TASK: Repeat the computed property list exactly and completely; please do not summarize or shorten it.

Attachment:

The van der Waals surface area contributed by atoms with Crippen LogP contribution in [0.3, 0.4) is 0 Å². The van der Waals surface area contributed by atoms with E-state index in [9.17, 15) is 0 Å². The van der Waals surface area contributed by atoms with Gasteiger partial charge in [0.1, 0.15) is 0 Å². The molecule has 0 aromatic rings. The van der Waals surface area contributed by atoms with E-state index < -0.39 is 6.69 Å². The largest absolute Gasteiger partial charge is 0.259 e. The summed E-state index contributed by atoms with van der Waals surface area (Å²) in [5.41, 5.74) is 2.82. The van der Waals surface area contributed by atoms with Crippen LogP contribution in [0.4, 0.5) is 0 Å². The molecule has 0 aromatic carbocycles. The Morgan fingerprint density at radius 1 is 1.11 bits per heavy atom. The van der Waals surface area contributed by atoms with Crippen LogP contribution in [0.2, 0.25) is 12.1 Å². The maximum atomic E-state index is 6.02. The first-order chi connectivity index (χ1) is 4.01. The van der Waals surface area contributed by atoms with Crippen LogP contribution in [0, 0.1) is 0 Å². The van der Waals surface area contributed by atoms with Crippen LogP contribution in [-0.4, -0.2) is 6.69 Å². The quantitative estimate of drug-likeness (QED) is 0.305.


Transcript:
The van der Waals surface area contributed by atoms with Crippen LogP contribution in [0.3, 0.4) is 0 Å². The van der Waals surface area contributed by atoms with E-state index in [9.17, 15) is 0 Å². The van der Waals surface area contributed by atoms with Gasteiger partial charge in [0.1, 0.15) is 0 Å². The molecule has 0 aromatic rings. The van der Waals surface area contributed by atoms with E-state index < -0.39 is 6.69 Å². The largest absolute Gasteiger partial charge is 0.259 e. The summed E-state index contributed by atoms with van der Waals surface area (Å²) in [5.41, 5.74) is 2.82. The van der Waals surface area contributed by atoms with Crippen LogP contribution in [0.4, 0.5) is 0 Å². The molecule has 0 aromatic carbocycles. The Morgan fingerprint density at radius 1 is 1.11 bits per heavy atom. The van der Waals surface area contributed by atoms with Crippen LogP contribution in [0.2, 0.25) is 12.1 Å². The maximum atomic E-state index is 6.02. The first-order chi connectivity index (χ1) is 4.01. The van der Waals surface area contributed by atoms with Crippen LogP contribution in [0, 0.1) is 0 Å². The van der Waals surface area contributed by atoms with Crippen LogP contribution in [-0.4, -0.2) is 6.69 Å². The quantitative estimate of drug-likeness (QED) is 0.305.